Thursday 15th July 2021
ABColombia Briefing for MPs – with recommended actions for UK Government
The Peace Process and Social Protests
Whilst peace processes take time, there is a difference between a lengthy peace process with progress and setbacks, and the continuous deterioration that Colombia is facing at this time. Though Colombia has long had a dichotomy of security and economic growth for some, particularly in cities, and insecurity, poverty and exclusion for most, especially in rural areas, the situation now is more complex.
The Covid-19 pandemic has had a serious impact across Colombia, exacerbating the situation of poverty not only in the rural areas but also in the cities, and hitting the middle classes. This is why the introduction of the proposed tax reforms, that would have impacted the middle classes, helped spark social protests in April 2021.
There have been three major protests in Colombia in the last three years, with each more violently repressed by state security actors than the last. While one young person was killed in 2019[i] and 13 people in 2020[ii], 54 protesters, and 2 police officers, were killed in 2021[iii], along with over 1,600 victims of Police violence, more than 2,000 arbitrary arrests, and at least 28 reports of women being sexually assaulted.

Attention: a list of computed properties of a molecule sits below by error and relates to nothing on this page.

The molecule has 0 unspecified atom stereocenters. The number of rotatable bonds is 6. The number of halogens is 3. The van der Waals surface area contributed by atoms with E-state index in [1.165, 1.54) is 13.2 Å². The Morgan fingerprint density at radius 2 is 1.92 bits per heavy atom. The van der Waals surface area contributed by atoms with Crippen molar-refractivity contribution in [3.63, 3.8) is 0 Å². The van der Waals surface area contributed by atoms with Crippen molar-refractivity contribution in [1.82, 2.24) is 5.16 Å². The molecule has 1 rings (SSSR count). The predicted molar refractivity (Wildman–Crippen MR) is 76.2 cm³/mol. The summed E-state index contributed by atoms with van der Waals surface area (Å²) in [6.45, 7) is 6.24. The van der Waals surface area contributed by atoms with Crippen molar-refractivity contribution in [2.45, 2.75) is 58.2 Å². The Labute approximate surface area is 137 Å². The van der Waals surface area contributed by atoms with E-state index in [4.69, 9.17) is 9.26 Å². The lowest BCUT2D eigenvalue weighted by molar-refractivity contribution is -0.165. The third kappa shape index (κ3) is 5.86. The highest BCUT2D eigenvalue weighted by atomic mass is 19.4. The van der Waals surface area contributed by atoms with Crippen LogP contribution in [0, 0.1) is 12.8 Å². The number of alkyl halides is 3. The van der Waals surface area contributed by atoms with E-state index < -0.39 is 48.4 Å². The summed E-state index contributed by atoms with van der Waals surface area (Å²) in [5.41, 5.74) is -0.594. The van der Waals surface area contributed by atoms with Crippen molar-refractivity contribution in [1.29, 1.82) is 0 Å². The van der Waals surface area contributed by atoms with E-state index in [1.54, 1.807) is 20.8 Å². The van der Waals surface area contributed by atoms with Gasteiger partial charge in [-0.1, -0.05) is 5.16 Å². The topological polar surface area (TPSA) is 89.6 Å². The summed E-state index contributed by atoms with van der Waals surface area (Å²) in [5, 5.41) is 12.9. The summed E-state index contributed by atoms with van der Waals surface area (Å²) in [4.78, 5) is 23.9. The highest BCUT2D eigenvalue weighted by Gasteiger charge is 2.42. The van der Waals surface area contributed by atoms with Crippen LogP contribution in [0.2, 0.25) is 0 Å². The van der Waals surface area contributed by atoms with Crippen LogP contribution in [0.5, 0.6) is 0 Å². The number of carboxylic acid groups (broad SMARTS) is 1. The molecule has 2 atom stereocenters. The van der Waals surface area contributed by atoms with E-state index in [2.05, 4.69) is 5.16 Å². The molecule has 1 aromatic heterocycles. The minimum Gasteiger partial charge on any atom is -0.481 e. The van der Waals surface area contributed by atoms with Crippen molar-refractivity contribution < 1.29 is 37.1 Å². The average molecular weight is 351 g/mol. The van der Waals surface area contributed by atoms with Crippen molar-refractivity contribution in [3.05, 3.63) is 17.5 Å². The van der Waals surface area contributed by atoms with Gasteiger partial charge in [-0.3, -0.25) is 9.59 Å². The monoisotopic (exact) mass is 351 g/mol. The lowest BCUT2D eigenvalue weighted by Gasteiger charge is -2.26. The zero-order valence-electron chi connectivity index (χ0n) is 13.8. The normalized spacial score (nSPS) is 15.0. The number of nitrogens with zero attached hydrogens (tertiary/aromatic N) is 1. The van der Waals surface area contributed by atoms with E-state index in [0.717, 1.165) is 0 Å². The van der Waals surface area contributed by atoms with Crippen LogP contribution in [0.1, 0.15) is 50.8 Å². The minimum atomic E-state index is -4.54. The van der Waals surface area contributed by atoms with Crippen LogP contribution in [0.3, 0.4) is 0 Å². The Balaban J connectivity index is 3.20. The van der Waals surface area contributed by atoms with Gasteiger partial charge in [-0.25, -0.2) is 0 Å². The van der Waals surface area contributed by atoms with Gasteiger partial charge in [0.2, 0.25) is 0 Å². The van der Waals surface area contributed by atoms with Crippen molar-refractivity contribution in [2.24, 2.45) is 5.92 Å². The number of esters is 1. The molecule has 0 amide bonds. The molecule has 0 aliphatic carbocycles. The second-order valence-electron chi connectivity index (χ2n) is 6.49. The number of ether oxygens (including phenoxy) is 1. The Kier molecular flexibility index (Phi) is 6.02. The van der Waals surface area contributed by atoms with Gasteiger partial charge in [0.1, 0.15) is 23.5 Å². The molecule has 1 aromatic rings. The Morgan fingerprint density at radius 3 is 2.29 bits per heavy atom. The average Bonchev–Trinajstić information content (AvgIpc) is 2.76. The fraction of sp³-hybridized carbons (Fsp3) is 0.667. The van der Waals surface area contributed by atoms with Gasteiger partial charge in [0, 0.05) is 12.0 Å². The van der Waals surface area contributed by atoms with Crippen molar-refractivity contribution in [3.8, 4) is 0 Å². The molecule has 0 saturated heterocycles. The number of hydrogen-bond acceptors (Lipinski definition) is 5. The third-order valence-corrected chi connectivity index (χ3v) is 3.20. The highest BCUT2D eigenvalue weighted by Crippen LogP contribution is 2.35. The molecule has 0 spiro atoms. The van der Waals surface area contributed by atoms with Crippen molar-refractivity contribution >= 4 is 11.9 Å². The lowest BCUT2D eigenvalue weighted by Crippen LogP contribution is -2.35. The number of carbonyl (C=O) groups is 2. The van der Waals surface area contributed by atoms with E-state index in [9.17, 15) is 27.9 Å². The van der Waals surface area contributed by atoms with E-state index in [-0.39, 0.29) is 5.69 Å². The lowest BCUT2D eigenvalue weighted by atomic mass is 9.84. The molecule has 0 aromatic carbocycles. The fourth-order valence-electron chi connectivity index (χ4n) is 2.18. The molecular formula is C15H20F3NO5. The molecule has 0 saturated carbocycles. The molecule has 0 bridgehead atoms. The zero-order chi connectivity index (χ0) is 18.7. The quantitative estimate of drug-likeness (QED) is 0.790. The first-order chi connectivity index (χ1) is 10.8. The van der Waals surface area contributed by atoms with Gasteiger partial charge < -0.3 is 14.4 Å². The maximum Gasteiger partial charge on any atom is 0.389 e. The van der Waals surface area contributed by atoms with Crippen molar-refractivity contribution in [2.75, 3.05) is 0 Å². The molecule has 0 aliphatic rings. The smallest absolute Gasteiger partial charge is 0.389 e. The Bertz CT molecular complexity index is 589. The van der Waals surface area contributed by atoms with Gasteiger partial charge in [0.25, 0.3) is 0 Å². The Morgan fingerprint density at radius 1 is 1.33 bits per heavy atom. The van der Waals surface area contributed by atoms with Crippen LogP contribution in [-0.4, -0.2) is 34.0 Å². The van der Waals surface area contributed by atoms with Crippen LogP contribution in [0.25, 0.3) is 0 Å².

In addition, Colombia has a long history of paramilitary activity, especially in the rural areas. During the protests photos and videos circulating on social media showed men in plain clothes amongst the police shooting live ammunition and beating then handing over protesters to the police. While these occurrences are not unusual in rural areas, they are a new development in the cities.
Decisions by top Colombian officials to involve the military in dealing with the protests are also very concerning, particularly given the Army, being designed for war, does not have adequate preparation to carry out public security tasks.
After the Colombian Minister of Defence on 30 April 2021 increased the number of police and deployed military units in Cali, human rights organisations reported on a brutal crackdown on protesters, which featured widespread and systematic human rights abuses. On 29 May, President Iván Duque ordered the military to assist the national police with, and empowered them to contain, the protests, under a new Decree 575 of 2021, which led to the deployment of military personnel in eight departments,[iv] and opened the possibility of sanctioning mayors and governors prioritising dialogue with the protesters instead of using the military assistance ordered.